25 July 2016

iCentrum VR app now on Apple App Store

We have now launched our iCentrum photosphere VR app onto the Apple App Store. Just search for "icentrumvr" to download it to your iPhone. The app has both a VR and non-VR modes. In VR mode you can use it with a Google Cardboard headset for the full immersive experience. In non-VR mode you get a single screen display, and can just move the phone around you in order see the whole of the spherical image.

As with the Android version there 6 images, linked by the red hotspots, and an information zone with more details of the iCentrum building and supporting projects.

21 July 2016

Easy Prop Editing in Fieldscapes

This new feature in Fieldscapes is probably better covered by a blog post rather than a video. With Fieldscapes one of the things that we are trying to do is create a 3D immersive learning environment, player app and authoring app that build on all the good parts of systems like Second Life and Unity, whilst avoiding some of their downsides. One key example with this is prop editing.

In Second Life scripts are associated with objects/props. The only way that you could edit the script was to find and go to the prop, and then click on it to view and edit the scripts. Lots of time wasted! With Unity you always have a list of props available, and can edit any prop directly from the UI, but you've lost the sense of spatial context as you only have a god-like camera.

With Fieldscapes we're trying to implement a best of both worlds. As previously shown you place props by just rezzing them in-world, in front of your avatar, just like Second Life. You can then clcik on the prop to edit its behaviours (just as in SL and sort of Unity). But what we've also now implemented is a Props list, accessible from the left hand Control menu (that might get a better name before release). This builds up a list of props used in the exercise, and at any time you can open the window to see the props list. But also against each prop are a couple of actions:

  • Edit - This immediately opens the behaviour window for that prop, so you can edit any prop from anywhere
  • Teleport (TP) - This immediately jumps your avatar to just in front of the selected prop - so you can remind yourself of its context, and optionally tweak its location or click on it to edit it.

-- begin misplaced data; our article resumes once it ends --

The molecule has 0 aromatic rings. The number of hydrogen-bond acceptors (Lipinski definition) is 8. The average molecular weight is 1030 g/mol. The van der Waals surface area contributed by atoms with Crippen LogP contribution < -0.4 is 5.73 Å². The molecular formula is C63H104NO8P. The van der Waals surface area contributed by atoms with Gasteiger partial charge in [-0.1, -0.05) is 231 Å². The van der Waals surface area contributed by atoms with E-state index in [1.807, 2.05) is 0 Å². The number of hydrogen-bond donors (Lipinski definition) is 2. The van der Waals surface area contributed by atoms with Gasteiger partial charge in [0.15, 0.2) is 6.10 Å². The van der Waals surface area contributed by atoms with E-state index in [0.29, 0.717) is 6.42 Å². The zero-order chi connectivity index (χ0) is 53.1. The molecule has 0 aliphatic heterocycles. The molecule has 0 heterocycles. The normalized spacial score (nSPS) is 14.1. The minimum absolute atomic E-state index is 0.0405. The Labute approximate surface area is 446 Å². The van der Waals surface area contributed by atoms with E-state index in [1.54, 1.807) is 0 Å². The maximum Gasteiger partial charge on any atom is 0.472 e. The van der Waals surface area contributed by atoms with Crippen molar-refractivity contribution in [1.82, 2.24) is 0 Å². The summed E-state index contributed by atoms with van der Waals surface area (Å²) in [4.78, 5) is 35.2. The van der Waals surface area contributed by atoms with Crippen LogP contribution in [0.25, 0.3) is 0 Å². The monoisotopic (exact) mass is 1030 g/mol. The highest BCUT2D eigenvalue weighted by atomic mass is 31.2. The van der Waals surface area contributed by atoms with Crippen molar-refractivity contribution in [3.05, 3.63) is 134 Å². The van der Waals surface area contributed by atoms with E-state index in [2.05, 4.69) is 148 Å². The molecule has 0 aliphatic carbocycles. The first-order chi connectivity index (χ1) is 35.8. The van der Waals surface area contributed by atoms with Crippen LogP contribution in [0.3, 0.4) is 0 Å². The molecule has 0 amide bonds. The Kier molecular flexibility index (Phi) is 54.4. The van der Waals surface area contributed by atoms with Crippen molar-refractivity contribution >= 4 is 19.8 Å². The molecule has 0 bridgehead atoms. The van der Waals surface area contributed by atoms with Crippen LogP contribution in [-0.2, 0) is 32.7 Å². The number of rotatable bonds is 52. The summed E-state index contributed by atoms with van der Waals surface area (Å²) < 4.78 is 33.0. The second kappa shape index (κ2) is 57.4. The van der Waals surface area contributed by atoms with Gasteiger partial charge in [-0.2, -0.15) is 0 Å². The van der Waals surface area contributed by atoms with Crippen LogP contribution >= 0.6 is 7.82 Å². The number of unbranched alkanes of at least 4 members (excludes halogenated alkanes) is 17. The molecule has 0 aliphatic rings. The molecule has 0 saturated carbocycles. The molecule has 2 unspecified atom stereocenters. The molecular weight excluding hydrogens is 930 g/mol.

The screenshot below shows the Behaviours window opened for an off-screen prop.

Now that we have the props list we can also begin to change our approach to exercise creation. The most effective way now is to start by just laying out your props, not setting any behaviours, but do name them all. Then you can go and sit your avatar up on some high bluff and just click through each prop in turn to edit it - and with all the other prop names which it may want to reference already being in place.

One by-product of this is that we no longer need a separate location bookmarking system to help with editing. You can just use the props list to jump to anywhere in the exercise, and if you want you could even add some invisible, inactive props at locations that you can to get an edit view from (perhaps an aerial view) but which you don't want to be active elements of the exercise.

We may find other actions to add to the props list in due course (deletion is an obvious one), but even as it stands it significantly speeds the time to develop an exercise.

19 July 2016

New Videos: Multiple Choice for Fieldscapes, and Network Data for Datascape

Several new videos up on our YouTube and Vimeo channels in the last few weeks. The latest ones are:

Multiple Choice in Fieldscapes

How to add a multiple choice question in Fieldscapes. Very much work-in-progress and the final version will be a lot slicker, but the use of the system node approach gives you an incredibly flexible system which can be used for tasks like allowing a student to choose what activity they want to see/do next, as well as using it to give answers to formative or summative tests. Of course since this is a 3D world you can always use objects, or even images, instead of text questions by embedding the question and answer into the environment, rather than use a simple, but familiar, text based option.

Network Data in Datascape

Probably one of the hardest things to deal with in Datascape are network graphs. This video shows how to import and plot network graph data by using two data files, one representing the nodes, and one the links/edges that connect the nodes.

18 July 2016

DadenU Day: Using Resharper

Joe Robbins, Junior Developer writes:

For our recent Daden U day, I decided I would look into Resharper, a suite of tools for improving productivity in Visual Studio. The wealth of features on offer is a bit too great for me to cover exhaustively in this post, but I will be talking about some of the ones that stood out for me, along with my general opinion on the whole package.

I began by watching the video above which gave an overview of the tasks that ReSharper can assist a programmer with. I was impressed immediately, and began to question why some of these features didn’t come with Visual Studio as standard.

Setting up Refactor couldn’t be more straightforward, just sign up for a free trial, download the installer, fire up Visual Studio and you’re good to go.